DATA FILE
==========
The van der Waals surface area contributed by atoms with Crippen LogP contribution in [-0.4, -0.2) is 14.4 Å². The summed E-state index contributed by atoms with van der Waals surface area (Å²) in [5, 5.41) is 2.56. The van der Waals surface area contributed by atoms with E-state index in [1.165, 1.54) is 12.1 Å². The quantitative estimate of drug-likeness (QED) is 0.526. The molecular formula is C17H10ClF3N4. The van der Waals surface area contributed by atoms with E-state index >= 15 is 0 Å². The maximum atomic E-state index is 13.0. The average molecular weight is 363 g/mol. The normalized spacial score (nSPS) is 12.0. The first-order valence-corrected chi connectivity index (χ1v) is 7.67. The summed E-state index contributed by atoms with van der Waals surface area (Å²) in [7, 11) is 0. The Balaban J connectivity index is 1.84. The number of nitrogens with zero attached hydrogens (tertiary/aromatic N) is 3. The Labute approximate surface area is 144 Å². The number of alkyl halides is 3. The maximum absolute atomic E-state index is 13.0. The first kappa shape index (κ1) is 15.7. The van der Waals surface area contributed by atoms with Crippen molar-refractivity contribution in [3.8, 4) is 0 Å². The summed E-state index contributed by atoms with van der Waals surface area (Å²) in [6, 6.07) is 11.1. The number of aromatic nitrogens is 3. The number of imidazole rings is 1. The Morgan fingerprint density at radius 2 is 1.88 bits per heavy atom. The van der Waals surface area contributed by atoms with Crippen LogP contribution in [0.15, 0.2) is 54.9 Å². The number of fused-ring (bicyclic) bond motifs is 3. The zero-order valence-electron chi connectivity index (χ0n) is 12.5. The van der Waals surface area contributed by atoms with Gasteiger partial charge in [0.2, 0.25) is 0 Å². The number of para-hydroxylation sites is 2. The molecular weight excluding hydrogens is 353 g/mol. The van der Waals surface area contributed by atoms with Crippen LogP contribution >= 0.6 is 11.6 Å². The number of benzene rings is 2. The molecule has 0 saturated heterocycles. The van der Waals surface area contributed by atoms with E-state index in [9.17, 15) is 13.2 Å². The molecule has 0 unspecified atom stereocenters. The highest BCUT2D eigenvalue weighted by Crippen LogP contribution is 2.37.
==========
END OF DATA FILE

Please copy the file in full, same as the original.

The van der Waals surface area contributed by atoms with Crippen LogP contribution in [-0.4, -0.2) is 14.4 Å². The summed E-state index contributed by atoms with van der Waals surface area (Å²) in [5, 5.41) is 2.56. The van der Waals surface area contributed by atoms with E-state index in [1.165, 1.54) is 12.1 Å². The quantitative estimate of drug-likeness (QED) is 0.526. The molecular formula is C17H10ClF3N4. The van der Waals surface area contributed by atoms with E-state index >= 15 is 0 Å². The maximum atomic E-state index is 13.0. The average molecular weight is 363 g/mol. The normalized spacial score (nSPS) is 12.0. The first-order valence-corrected chi connectivity index (χ1v) is 7.67. The summed E-state index contributed by atoms with van der Waals surface area (Å²) in [7, 11) is 0. The Balaban J connectivity index is 1.84. The number of nitrogens with zero attached hydrogens (tertiary/aromatic N) is 3. The Labute approximate surface area is 144 Å². The number of alkyl halides is 3. The maximum absolute atomic E-state index is 13.0. The first kappa shape index (κ1) is 15.7. The van der Waals surface area contributed by atoms with Crippen molar-refractivity contribution in [3.8, 4) is 0 Å². The summed E-state index contributed by atoms with van der Waals surface area (Å²) in [6, 6.07) is 11.1. The number of aromatic nitrogens is 3. The number of imidazole rings is 1. The Morgan fingerprint density at radius 2 is 1.88 bits per heavy atom. The van der Waals surface area contributed by atoms with Crippen LogP contribution in [0.15, 0.2) is 54.9 Å². The number of fused-ring (bicyclic) bond motifs is 3. The zero-order valence-electron chi connectivity index (χ0n) is 12.5. The van der Waals surface area contributed by atoms with Gasteiger partial charge in [0.2, 0.25) is 0 Å². The number of para-hydroxylation sites is 2. The molecular weight excluding hydrogens is 353 g/mol. The van der Waals surface area contributed by atoms with Crippen LogP contribution >= 0.6 is 11.6 Å². The number of benzene rings is 2. The molecule has 0 saturated heterocycles. The van der Waals surface area contributed by atoms with E-state index in [9.17, 15) is 13.2 Å². The molecule has 0 unspecified atom stereocenters. The highest BCUT2D eigenvalue weighted by Crippen LogP contribution is 2.37.